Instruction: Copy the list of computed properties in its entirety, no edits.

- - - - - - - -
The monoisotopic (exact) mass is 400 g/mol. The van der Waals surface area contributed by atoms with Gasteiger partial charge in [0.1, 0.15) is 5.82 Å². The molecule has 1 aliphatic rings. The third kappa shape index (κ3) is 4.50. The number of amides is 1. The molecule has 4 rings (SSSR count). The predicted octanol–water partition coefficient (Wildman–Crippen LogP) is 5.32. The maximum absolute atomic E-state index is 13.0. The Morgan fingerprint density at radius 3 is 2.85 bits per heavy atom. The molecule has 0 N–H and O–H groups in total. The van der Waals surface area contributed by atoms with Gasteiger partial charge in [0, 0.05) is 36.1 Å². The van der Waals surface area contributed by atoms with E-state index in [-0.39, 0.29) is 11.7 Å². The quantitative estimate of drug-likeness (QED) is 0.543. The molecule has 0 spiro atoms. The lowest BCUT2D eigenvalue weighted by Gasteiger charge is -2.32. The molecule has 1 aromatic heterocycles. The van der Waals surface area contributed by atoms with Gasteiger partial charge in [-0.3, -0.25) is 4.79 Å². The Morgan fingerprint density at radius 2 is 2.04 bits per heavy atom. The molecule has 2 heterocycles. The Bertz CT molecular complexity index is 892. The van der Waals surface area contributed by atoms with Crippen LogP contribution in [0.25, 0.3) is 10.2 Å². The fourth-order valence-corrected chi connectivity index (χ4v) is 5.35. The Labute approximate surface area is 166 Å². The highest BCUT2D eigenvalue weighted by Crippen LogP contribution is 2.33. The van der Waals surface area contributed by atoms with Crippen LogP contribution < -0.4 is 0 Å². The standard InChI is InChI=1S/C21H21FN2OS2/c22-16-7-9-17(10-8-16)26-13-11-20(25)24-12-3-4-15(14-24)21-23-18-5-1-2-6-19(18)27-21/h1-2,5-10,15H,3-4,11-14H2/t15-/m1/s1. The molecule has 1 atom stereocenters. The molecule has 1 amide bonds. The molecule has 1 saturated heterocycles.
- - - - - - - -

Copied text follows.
The monoisotopic (exact) mass is 400 g/mol. The van der Waals surface area contributed by atoms with Gasteiger partial charge in [0.1, 0.15) is 5.82 Å². The molecule has 1 aliphatic rings. The third kappa shape index (κ3) is 4.50. The number of amides is 1. The molecule has 4 rings (SSSR count). The predicted octanol–water partition coefficient (Wildman–Crippen LogP) is 5.32. The maximum absolute atomic E-state index is 13.0. The Morgan fingerprint density at radius 3 is 2.85 bits per heavy atom. The molecule has 0 N–H and O–H groups in total. The van der Waals surface area contributed by atoms with Gasteiger partial charge in [0, 0.05) is 36.1 Å². The van der Waals surface area contributed by atoms with E-state index in [-0.39, 0.29) is 11.7 Å². The quantitative estimate of drug-likeness (QED) is 0.543. The molecule has 0 spiro atoms. The lowest BCUT2D eigenvalue weighted by Gasteiger charge is -2.32. The molecule has 1 aromatic heterocycles. The van der Waals surface area contributed by atoms with Gasteiger partial charge in [-0.3, -0.25) is 4.79 Å². The Morgan fingerprint density at radius 2 is 2.04 bits per heavy atom. The molecule has 2 heterocycles. The Bertz CT molecular complexity index is 892. The van der Waals surface area contributed by atoms with Crippen LogP contribution in [0.25, 0.3) is 10.2 Å². The fourth-order valence-corrected chi connectivity index (χ4v) is 5.35. The Labute approximate surface area is 166 Å². The highest BCUT2D eigenvalue weighted by Crippen LogP contribution is 2.33. The van der Waals surface area contributed by atoms with Crippen LogP contribution < -0.4 is 0 Å². The standard InChI is InChI=1S/C21H21FN2OS2/c22-16-7-9-17(10-8-16)26-13-11-20(25)24-12-3-4-15(14-24)21-23-18-5-1-2-6-19(18)27-21/h1-2,5-10,15H,3-4,11-14H2/t15-/m1/s1. The molecule has 1 atom stereocenters. The molecule has 1 amide bonds. The molecule has 1 saturated heterocycles.